Somewhere in a subway accessible area of Brooklyn, on the fourth floor of a newly renovated brownstone are futons full of social media managers, coffee baristas, struggling actors and freelance journalists with a junior fridge full of left overs, beer, and molded cheese.
Only they are not all White. And they are not all fleeing from the guilty privileges of generational wealth…..
They, like their White counterparts are fleeing from the sky high prices of Manhattan (south of 110th Street) and the equally as taxing rent in DUMBO to the inner parts of Brooklyn that continue to offer CitiBike service, quaint coffee shops, and music fests. These gentrifiers in Fort Greene, Crown Heights, Bed Stuy, and Bushwick can be seen dashing to catch the A Express train in their trench coats and leather satchels with lattes in tow on any given Monday. In fact, I’ve seen more and more young, black, urban professionals sitting on stoops on Greene Avenue in the past year than I have White ones.
Everyday I see these Black gentrifiers breezing pass grandma on a Saturday with canvass totes full of farmer’s market fresh vegetables, pushing Bugaboo strollers down Washington Avenue in Clinton Hill, and fanning them selves after a long day outside of Restoration Plaza in Bed Stuy.
And I have to admit: I am a Black Gentrifier.
While I recognize this to be a gloating example of a First World problem, you have to understand how deeply conflicted I feel. On the one hand, my dream in life as a Midwestern was to move to New York City and work for the cause of my life. Check and check. On the other hand, I want some place affordable. What I found when I arrived though, was sky rocket rent costs, deeply segregated neighborhoods, poor performing district schools, and drawn out commute times. And while I continue to be enamored with this City, it was in Brooklyn where I found love. Though I always thought I would live in Harlem, when I went to Brooklyn, I was sold.
For a whole host of reasons that will likely be the cause of an entirely separate website, I settled on a nice neighborhood in Brooklyn. The proximity to Prospect Park, the great restaurants, the fully stocked grocery stores, the tree lined streets-I could go one. But the rent. The rent is the cause of a mild heart attack. Four windows and 900 square feet on the second story of a brownstone could set you back as much as $3,000 a month in some of these neighborhoods. And for the rent, that includes heat and mice. The further out you go (longer commute) traditionally the cheaper the rent.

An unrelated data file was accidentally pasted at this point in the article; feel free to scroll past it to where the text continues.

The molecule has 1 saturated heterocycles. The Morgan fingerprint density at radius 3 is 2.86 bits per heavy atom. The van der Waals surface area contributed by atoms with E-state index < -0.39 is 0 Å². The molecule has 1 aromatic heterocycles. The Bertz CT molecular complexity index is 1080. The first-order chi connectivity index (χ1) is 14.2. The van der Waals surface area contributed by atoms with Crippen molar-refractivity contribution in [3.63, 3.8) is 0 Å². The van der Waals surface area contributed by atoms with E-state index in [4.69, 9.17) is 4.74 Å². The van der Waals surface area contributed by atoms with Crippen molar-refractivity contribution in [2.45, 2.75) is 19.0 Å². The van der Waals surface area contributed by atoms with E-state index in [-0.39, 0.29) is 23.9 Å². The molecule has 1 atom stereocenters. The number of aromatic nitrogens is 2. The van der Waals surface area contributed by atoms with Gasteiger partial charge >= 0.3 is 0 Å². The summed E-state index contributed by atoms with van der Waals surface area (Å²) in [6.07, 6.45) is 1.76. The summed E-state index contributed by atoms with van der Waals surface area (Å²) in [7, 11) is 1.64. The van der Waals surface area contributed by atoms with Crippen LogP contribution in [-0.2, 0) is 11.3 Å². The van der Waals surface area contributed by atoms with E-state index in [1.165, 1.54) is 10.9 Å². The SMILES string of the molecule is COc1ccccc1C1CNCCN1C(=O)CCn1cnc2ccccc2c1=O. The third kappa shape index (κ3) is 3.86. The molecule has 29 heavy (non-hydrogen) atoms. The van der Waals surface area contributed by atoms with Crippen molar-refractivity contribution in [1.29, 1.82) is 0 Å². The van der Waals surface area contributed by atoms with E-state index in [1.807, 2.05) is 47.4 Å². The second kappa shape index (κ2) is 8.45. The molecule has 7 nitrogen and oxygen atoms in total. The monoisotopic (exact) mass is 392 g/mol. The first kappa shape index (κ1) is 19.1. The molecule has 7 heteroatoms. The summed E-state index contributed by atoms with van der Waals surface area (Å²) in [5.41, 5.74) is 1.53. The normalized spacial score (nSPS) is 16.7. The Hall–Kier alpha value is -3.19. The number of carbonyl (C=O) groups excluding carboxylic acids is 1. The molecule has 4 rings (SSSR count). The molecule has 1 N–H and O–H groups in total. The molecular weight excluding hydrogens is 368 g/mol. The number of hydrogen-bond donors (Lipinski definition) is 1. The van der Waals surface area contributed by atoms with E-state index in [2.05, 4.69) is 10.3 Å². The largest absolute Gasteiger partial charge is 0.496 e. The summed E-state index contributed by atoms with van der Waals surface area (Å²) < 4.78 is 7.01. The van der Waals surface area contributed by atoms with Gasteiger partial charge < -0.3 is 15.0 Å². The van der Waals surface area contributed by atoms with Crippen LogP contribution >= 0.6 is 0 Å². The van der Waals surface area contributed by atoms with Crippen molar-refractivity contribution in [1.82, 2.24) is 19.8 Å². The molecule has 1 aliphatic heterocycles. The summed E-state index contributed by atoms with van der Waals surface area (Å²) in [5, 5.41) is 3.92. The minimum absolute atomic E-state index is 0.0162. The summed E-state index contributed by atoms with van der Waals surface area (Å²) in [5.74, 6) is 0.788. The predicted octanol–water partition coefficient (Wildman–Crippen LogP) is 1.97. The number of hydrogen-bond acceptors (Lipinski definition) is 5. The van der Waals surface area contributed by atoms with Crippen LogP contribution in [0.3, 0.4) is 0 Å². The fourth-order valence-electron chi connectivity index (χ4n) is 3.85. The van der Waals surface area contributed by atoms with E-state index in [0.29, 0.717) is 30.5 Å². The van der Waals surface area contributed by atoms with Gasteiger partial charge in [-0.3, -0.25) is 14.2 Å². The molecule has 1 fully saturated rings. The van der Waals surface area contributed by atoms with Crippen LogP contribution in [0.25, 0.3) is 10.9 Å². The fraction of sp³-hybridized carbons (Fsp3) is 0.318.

I adore Brooklyn. I equally adore the diverse neighborhoods and the range of activities that peak my interest. It’s such a combination of old and new. That’s me, the gentrifier.
Then there are days when I feel catered to as a consumer that elicits an almost immediate guilt reaction from my peers and me.
Daily, I hear the vast amount of stories from life long Brooklynites. I hear them speaking about the spikes of violence in the ‘80s, or how the Connecticut Muffin on Bergen Street used to be a family owned insurance place, or all the urban legends of how Assemblyman So and So used to be the neighborhood corner boy. And they talk about how they purchased their five story brownstone for $40,000 decades ago.
Sometimes they’ll turn to me at bodegas and say, “Remember when that Starbucks used to be a ___________?” (insert anything wholesome and beloved)
I only know the Atlantic Avenue that has a Barclay’s on it. I don’t remember Fort Greene without Smoke Joint and Havana Outpost. I couldn’t fathom not knowing where to find coffee in Bed Stuy. And yet I know that the premium I am willing to pay for both the authenticity of Brooklyn and the changes it has made costs some older predominately minorities to be displaced.
And they disappear. That’s code for being bought out, being pushed out, and having their rents raised while their pensions dissipate. And here I come with my fancy degrees, idealistic views, bikes, tote bags and salary. And brown skin.
I’d love to think I’m just a new breed of brown residents coming in to further enhance the community. But the truth lies somewhere between being economically stabilizing and being community destructive.
And while I continue to save money to own a whole Brownstone in the heart of Bed Stuy, I hope I will be affiliated with civic responsibility, sustainability, and productivity.
That is until, in 30 years, the new idealists searching for affordability at the cost of my disenfranchisement push me out.